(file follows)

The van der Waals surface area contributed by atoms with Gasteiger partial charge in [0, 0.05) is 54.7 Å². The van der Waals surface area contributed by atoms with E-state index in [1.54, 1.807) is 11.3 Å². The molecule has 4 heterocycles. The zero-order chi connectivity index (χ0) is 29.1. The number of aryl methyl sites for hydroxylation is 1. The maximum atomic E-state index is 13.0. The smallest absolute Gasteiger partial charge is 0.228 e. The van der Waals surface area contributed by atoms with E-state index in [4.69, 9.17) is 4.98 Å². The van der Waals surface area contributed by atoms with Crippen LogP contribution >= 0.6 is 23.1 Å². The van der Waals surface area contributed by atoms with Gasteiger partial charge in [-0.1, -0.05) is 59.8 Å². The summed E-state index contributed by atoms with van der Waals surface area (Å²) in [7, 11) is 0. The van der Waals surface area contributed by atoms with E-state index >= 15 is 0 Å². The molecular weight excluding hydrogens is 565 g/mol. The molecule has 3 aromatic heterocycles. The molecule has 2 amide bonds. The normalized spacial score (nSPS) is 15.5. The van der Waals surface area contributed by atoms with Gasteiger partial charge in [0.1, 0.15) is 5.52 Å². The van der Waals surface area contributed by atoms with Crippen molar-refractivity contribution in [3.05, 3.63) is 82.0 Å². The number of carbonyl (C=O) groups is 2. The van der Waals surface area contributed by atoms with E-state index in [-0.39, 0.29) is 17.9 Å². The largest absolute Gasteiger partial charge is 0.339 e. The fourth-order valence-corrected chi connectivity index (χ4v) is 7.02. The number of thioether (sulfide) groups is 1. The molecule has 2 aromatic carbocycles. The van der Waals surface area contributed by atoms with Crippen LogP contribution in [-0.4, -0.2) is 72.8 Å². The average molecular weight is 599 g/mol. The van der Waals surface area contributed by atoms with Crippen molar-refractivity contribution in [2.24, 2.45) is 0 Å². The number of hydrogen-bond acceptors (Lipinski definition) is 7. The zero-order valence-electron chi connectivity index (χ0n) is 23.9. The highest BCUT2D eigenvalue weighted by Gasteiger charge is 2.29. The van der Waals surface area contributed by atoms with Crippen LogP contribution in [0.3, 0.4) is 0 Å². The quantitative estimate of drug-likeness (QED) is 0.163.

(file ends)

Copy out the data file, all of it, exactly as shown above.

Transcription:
The van der Waals surface area contributed by atoms with Gasteiger partial charge in [0, 0.05) is 54.7 Å². The van der Waals surface area contributed by atoms with E-state index in [1.54, 1.807) is 11.3 Å². The molecule has 4 heterocycles. The zero-order chi connectivity index (χ0) is 29.1. The number of aryl methyl sites for hydroxylation is 1. The maximum atomic E-state index is 13.0. The smallest absolute Gasteiger partial charge is 0.228 e. The van der Waals surface area contributed by atoms with E-state index in [4.69, 9.17) is 4.98 Å². The van der Waals surface area contributed by atoms with Crippen LogP contribution >= 0.6 is 23.1 Å². The van der Waals surface area contributed by atoms with Gasteiger partial charge in [-0.1, -0.05) is 59.8 Å². The summed E-state index contributed by atoms with van der Waals surface area (Å²) in [7, 11) is 0. The van der Waals surface area contributed by atoms with E-state index >= 15 is 0 Å². The molecular weight excluding hydrogens is 565 g/mol. The molecule has 3 aromatic heterocycles. The molecule has 2 amide bonds. The normalized spacial score (nSPS) is 15.5. The van der Waals surface area contributed by atoms with Gasteiger partial charge in [0.1, 0.15) is 5.52 Å². The van der Waals surface area contributed by atoms with Crippen molar-refractivity contribution in [3.05, 3.63) is 82.0 Å². The number of carbonyl (C=O) groups is 2. The van der Waals surface area contributed by atoms with E-state index in [-0.39, 0.29) is 17.9 Å². The largest absolute Gasteiger partial charge is 0.339 e. The fourth-order valence-corrected chi connectivity index (χ4v) is 7.02. The number of thioether (sulfide) groups is 1. The molecule has 2 aromatic carbocycles. The van der Waals surface area contributed by atoms with Crippen LogP contribution in [-0.4, -0.2) is 72.8 Å². The average molecular weight is 599 g/mol. The van der Waals surface area contributed by atoms with Crippen molar-refractivity contribution in [2.24, 2.45) is 0 Å². The number of hydrogen-bond acceptors (Lipinski definition) is 7. The zero-order valence-electron chi connectivity index (χ0n) is 23.9. The highest BCUT2D eigenvalue weighted by Gasteiger charge is 2.29. The van der Waals surface area contributed by atoms with Crippen LogP contribution in [0.3, 0.4) is 0 Å². The quantitative estimate of drug-likeness (QED) is 0.163.